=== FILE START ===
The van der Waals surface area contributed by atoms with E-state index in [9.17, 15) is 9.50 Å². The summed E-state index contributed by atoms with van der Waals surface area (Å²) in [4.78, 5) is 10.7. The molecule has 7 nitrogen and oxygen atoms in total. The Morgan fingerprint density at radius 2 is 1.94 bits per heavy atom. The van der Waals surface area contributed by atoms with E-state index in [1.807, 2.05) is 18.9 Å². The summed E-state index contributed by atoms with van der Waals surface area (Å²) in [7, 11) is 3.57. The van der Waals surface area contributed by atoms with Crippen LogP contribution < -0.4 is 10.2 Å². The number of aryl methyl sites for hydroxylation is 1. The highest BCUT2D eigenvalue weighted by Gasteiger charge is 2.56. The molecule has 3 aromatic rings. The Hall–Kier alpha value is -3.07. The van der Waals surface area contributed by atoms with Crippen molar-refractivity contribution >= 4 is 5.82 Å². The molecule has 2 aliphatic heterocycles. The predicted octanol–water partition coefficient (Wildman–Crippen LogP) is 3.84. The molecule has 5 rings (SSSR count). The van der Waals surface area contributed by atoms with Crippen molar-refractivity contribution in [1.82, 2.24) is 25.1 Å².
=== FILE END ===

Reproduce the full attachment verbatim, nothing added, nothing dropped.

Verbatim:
The van der Waals surface area contributed by atoms with E-state index in [9.17, 15) is 9.50 Å². The summed E-state index contributed by atoms with van der Waals surface area (Å²) in [4.78, 5) is 10.7. The molecule has 7 nitrogen and oxygen atoms in total. The Morgan fingerprint density at radius 2 is 1.94 bits per heavy atom. The van der Waals surface area contributed by atoms with E-state index in [1.807, 2.05) is 18.9 Å². The summed E-state index contributed by atoms with van der Waals surface area (Å²) in [7, 11) is 3.57. The van der Waals surface area contributed by atoms with Crippen LogP contribution < -0.4 is 10.2 Å². The number of aryl methyl sites for hydroxylation is 1. The highest BCUT2D eigenvalue weighted by Gasteiger charge is 2.56. The molecule has 3 aromatic rings. The Hall–Kier alpha value is -3.07. The van der Waals surface area contributed by atoms with Crippen molar-refractivity contribution >= 4 is 5.82 Å². The molecule has 2 aliphatic heterocycles. The predicted octanol–water partition coefficient (Wildman–Crippen LogP) is 3.84. The molecule has 5 rings (SSSR count). The van der Waals surface area contributed by atoms with Crippen molar-refractivity contribution in [1.82, 2.24) is 25.1 Å².